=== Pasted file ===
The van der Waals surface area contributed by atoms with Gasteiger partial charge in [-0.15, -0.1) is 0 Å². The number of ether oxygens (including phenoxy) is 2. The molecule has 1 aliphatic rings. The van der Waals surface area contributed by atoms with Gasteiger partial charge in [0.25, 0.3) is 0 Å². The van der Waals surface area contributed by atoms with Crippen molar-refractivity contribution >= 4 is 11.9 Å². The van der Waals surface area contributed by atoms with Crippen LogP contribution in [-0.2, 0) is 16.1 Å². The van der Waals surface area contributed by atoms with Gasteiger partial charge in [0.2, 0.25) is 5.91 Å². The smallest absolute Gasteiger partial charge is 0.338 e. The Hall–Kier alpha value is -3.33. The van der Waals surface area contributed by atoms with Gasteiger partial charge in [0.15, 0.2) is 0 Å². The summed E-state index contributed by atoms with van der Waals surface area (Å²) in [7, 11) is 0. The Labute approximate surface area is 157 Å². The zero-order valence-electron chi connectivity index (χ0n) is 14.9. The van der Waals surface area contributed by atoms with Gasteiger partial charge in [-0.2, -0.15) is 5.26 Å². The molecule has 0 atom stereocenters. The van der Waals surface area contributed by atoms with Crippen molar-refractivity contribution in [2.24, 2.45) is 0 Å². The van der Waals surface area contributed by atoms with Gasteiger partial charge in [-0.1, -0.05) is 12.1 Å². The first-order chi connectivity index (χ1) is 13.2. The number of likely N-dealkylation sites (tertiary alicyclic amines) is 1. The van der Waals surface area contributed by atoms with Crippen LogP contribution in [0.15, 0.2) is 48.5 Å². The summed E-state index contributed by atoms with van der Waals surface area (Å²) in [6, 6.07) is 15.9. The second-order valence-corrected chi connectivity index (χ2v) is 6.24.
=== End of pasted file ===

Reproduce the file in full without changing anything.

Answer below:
The van der Waals surface area contributed by atoms with Gasteiger partial charge in [-0.15, -0.1) is 0 Å². The number of ether oxygens (including phenoxy) is 2. The molecule has 1 aliphatic rings. The van der Waals surface area contributed by atoms with Gasteiger partial charge in [0.25, 0.3) is 0 Å². The van der Waals surface area contributed by atoms with Crippen molar-refractivity contribution >= 4 is 11.9 Å². The van der Waals surface area contributed by atoms with Crippen LogP contribution in [-0.2, 0) is 16.1 Å². The van der Waals surface area contributed by atoms with Gasteiger partial charge in [0.2, 0.25) is 5.91 Å². The smallest absolute Gasteiger partial charge is 0.338 e. The Hall–Kier alpha value is -3.33. The van der Waals surface area contributed by atoms with Gasteiger partial charge in [0.15, 0.2) is 0 Å². The summed E-state index contributed by atoms with van der Waals surface area (Å²) in [7, 11) is 0. The Labute approximate surface area is 157 Å². The zero-order valence-electron chi connectivity index (χ0n) is 14.9. The van der Waals surface area contributed by atoms with Gasteiger partial charge in [-0.2, -0.15) is 5.26 Å². The molecule has 0 atom stereocenters. The van der Waals surface area contributed by atoms with Crippen molar-refractivity contribution in [2.24, 2.45) is 0 Å². The van der Waals surface area contributed by atoms with Gasteiger partial charge in [-0.1, -0.05) is 12.1 Å². The first-order chi connectivity index (χ1) is 13.2. The number of likely N-dealkylation sites (tertiary alicyclic amines) is 1. The van der Waals surface area contributed by atoms with Crippen LogP contribution in [0.15, 0.2) is 48.5 Å². The summed E-state index contributed by atoms with van der Waals surface area (Å²) in [6, 6.07) is 15.9. The second-order valence-corrected chi connectivity index (χ2v) is 6.24.